IEEE Patent Power 2012

D-Wave makes the #4 spot in the annual IEEE Spectrum “who’s who” patent rankings in the “Computer Systems” category. The article is linked to here.

We were also #3 across all Canadian companies across all categories, behind RIM (Communications / Internet Services) and Magna (Automotive and Parts).

The full rankings can be found here. D-Wave achieved the largest pipeline adjusted impact, largest pipeline generality, and largest pipeline growth index of any company in the table. Here are the rankings for our category.


5 thoughts on “IEEE Patent Power 2012

  1. I find a paper at that i think must be interesting for you guys at d-wave .

    “Non-Hermitian Quantum Annealing in the Transverse Ising Model”

    We create a non-Hermitian quantum optimization algorithm to find the ground state of an Ising model with up to 1024 spins (qubits). Our approach leads to significant reduction of the annealing time. Analytic and numerical results demonstrate that the total annealing time is proportional to ln N, where N is the number of spins. This encouraging result is important for the rapid solution of NP-complete problems. Additional research is proposed for extending our dissipative algorithm to more complicated problems.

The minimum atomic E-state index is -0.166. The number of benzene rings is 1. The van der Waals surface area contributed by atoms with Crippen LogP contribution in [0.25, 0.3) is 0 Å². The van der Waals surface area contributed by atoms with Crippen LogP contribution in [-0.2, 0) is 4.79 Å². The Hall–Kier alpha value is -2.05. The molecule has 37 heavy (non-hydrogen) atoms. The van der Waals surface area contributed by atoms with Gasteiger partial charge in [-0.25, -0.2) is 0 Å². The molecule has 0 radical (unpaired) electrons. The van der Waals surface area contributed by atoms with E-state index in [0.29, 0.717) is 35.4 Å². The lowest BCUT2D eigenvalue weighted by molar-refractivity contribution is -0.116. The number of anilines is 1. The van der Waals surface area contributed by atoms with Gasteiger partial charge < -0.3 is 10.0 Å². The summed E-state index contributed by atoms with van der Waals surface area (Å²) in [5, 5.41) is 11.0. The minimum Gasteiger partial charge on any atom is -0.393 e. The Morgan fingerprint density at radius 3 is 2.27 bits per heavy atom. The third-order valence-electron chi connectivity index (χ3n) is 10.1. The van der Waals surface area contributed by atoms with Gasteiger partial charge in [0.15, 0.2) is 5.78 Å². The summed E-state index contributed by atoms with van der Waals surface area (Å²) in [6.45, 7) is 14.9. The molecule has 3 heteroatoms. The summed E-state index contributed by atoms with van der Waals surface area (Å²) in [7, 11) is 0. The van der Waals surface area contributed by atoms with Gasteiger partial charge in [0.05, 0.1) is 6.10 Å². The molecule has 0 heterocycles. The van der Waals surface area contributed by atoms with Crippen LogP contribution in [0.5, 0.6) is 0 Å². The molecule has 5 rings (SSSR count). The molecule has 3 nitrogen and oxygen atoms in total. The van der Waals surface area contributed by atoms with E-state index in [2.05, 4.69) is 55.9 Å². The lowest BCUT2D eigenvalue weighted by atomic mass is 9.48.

2. We propose a non-Hermitian quantum annealing algorithm which can be useful for solving complex optimization problems. We demonstrate our approach on Grover’s problem of finding a marked item inside of unsorted database. We show that the energy gap between the ground and excited states depends on the relaxation parameters, and is not exponentially small. This allows a significant reduction of the searching time. We discuss the relations between the probabilities of finding the ground state and the survival of a quantum computer in a dissipative environment.

  3. Well done D-Wave. The IEEE Patent Power rankings are worth reviewing. Note in Canada you beat the National Research Council, too. They have way more budget and people than you do. Be proud.

  4. When, and how, can you miniaturize (as right now a D-Wave One model looks huge) your computers? When can we non-elites get quantum computers for a low price?
    Please answer these questions of mine. Thank you.

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